Study objective was to determine feasibility and compliance with a 3-month exercise intervention
in older adults, and if peripheral quantitative computed tomography muscle measures and jumping mechanography could detect changes in muscle mass and function.
A parallel group, nonblinded, pilot trial with individuals 70 yr or older randomized to control group of walking-only (WALK) or an intervention
group of walking combined with exercises to improve balance and strength (W + EX). Both groups attended similar weekly nutrition education sessions. Body composition, muscle density, intramuscular adipose tissue area, and muscle function were assessed before and after the intervention
using dual-energy x-ray, peripheral quantitative computed tomography, functional tests, and mechanography.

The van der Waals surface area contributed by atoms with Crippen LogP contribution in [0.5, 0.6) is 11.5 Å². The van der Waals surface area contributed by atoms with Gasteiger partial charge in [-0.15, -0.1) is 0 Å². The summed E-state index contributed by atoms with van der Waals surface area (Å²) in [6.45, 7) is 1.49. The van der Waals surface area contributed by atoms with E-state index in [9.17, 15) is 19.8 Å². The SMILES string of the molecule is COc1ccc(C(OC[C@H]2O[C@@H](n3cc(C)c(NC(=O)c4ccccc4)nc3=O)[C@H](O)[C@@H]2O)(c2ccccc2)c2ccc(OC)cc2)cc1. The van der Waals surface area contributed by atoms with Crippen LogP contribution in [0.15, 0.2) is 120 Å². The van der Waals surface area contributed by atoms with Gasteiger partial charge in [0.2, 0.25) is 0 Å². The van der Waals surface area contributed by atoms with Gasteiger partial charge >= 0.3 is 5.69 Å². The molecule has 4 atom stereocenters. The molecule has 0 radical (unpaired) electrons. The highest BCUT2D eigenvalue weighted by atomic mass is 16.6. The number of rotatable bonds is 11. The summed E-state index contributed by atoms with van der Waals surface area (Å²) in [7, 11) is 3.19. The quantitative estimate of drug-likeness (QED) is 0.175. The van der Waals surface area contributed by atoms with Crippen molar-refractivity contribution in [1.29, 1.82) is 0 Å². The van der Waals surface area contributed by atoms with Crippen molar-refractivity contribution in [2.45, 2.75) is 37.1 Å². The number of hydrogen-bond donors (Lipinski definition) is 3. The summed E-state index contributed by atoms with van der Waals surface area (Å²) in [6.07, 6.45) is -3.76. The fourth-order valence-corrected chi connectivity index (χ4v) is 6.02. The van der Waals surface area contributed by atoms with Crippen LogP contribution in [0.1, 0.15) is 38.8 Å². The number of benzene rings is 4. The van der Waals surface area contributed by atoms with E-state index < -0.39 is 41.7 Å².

Eighty-five (90%) of 94 individuals enrolled completed (41WALK, 44W + EX). Eighty-six percent of participants attended seven or more nutrition sessions, and log sheets, used to assess exercise
compliance, were returned by 66% of participants, and of those, 88% logged activity on 50%+ days. Sixty-seven percent of participants stated that they increased activity levels, and 82% stated that they felt better overall. Both groups increased lean and lost fat mass, resulting in decreases in fat percentage (all, P
< 0.05). Intramuscular adipose tissue area decreased and muscle density increased among WALK (P
< 0.05 and P
= 0.056, respectively) but were not different between groups. Improvement in force efficiency and chair-rise power were greater among W + EX group than WALK (5.9% ± 1.8% vs −1.2% ± 2.0% [P
= 0.01] and 0.25 ± 0.19 W·kg−1
and −0.37 ± 0.23 W·kg−1
= 0.04], respectively). Differences in mechanography results became greater in a per-protocol analysis.
A larger trial is feasible, and the program was well accepted. Both groups showed improvements, the program that included strength and balance lead to greater jump force efficiency and power than walking only. Whether these differences lead to differences in fall rates need to be determined in a larger trial.